Mary Moore reports on visit to a local mosque in Irving
“Do not leave any gaps between you and your sister.” This was one of several signs seen posted on the walls in the women’s section of the Irving Islamic Center during a recent visit arranged by Dr. Earl Martin for Carroll Institute students. Dr. Martin, a retired missionary and expert on Islam, teaches the class entitled “Islam and the Gospel” to B. H. Carroll students and readers at the Agape Baptist Church in Fort Worth, Texas. The visit to the Masjid (mosque) on Saturday, October 20, was to allow the students to witness the Dhuhr (afternoon prayer session), one of five held at the mosque every day. Barefoot and with the women wearing headscarves, the visitors toured the building and heard a lecture on Sharia (Islamic law) from one of the Center’s imams.
The tour of the center, located off Hwy 183 in Irving, was guided by several sisters, as women members of the community are called. Since Muslim men and women do not worship or pray together, there are separate rooms on the two floors of the mosque. Downstairs, the large hall in which the men prayed was dominated by a stunning crystal candelabra complete with tiny minarets. Green and yellow tiles were the only decorations on the white stucco walls, according to the Islamic custom. A large cut-out section in the shape of a domed minaret was the focal point of the room, featuring a half round wooden wall and a pulpit. Since this occasion was only for prayers, the pulpit was not used and the imam stood on a small rug to lead the prayers in front of the wooden wall, which faced Mecca. As the men filed into the large room following the call to prayer, they began to line up on the carpeted floor, matching up elbows and feet in long, orderly rows. According to the Muslim custom, there are no chairs or pews, although one or two chairs are available if someone were elderly or infirm.
At the same time upstairs, in two plain rooms, each with a small, carpeted area, the women gathered for their prayer time. The Carroll group was not able to witness the prayers by the women, as a special observation room was made available just off the large hall where the men met. The group did, however, tour the women’s rooms before the prayer time began and several differences from the men’s prayer hall were noted: the women have two rooms, one where mothers with children were encouraged to pray. While Muslim women also prayed in long rows, a few chairs were made available if needed by some of the women. Since both rooms were small and located outside of school classrooms, there was no way to decorate or otherwise embellish the walls, as most were lined with gray lockers. Small, computer-generated posters did, however, encourage the sisters to pray together in unity and to be sure that their elbows did not rest on the floor.
Shaikh Yaser Birjas, imam at Valley Ranch Mosque in Irving, graciously spent nearly one hour after the prayer time with the group from Carroll, presenting a lecture on Sharia law and answering questions. Wearing a traditional white robe and head covering, and with a full beard, the imam warmly welcomed the group and began his presentation with a question: “What do most Americans think of when we hear the word, ‘Sharia?’” He acknowledged that our responses, most of which reflected a Western response to the (seemingly) harsh punishment meted out by Islamic clerics, were in actuality an incomplete understanding of Sharia law. He pointed out that punishment is only one aspect of Islamic Law, which was based on the moral law codes given by Moses to the Children of Israel in the desert: without the benefit of prisons, punishment had to be immediate and final in order to serve as an object lesson to all. His presentation centered on the “higher objectives” of Islamic law, of which punishment is only a small part. With an emphasis on bringing benefit to the public (and removal of harm), Sharia law is a set of legal and practical rules that reveal the ultimate rule of Allah. Within the Law are found rules of obligation, recommendation, permission, and prohibition.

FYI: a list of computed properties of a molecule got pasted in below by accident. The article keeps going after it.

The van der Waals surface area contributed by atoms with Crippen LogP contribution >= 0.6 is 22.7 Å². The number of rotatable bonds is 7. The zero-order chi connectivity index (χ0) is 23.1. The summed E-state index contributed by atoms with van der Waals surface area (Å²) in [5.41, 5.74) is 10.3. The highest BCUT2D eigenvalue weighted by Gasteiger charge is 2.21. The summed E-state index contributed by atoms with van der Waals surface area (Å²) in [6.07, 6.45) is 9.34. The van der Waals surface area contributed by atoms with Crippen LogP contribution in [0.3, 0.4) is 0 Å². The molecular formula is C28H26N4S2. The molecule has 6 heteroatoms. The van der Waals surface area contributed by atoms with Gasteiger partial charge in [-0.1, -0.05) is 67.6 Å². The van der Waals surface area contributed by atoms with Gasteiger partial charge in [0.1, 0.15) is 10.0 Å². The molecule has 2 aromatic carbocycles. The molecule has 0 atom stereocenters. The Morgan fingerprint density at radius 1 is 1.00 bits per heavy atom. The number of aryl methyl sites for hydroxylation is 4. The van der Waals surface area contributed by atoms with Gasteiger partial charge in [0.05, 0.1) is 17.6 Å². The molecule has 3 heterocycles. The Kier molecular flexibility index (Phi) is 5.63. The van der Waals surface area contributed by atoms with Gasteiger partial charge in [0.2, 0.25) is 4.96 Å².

The Carroll group was treated very cordially and given a warm welcome by several members of the community and were encouraged to return for other events. The center’s goal is to provide a mosque for prayers, an Islamic school, and offer social and religious activities to strengthen the Islamic community in the Dallas-Fort Worth area. Non-Muslims are invited to attend an open house held every Sunday afternoon in order to learn about Islam and to meet their Muslim neighbors. The Islamic Center offers an Islamic school for approximately 450 students–pre-kindergarten to high school–and is in the process of building a new home for the school on the property adjacent to the mosque. The center has a small shop (it was not open at the time of our visit) and offers classes for new converts to Islam learning the basics of the faith and its practices. According to the website, the vision of the center aims to be “the minaret of Islam in the West by promoting its genuine image.”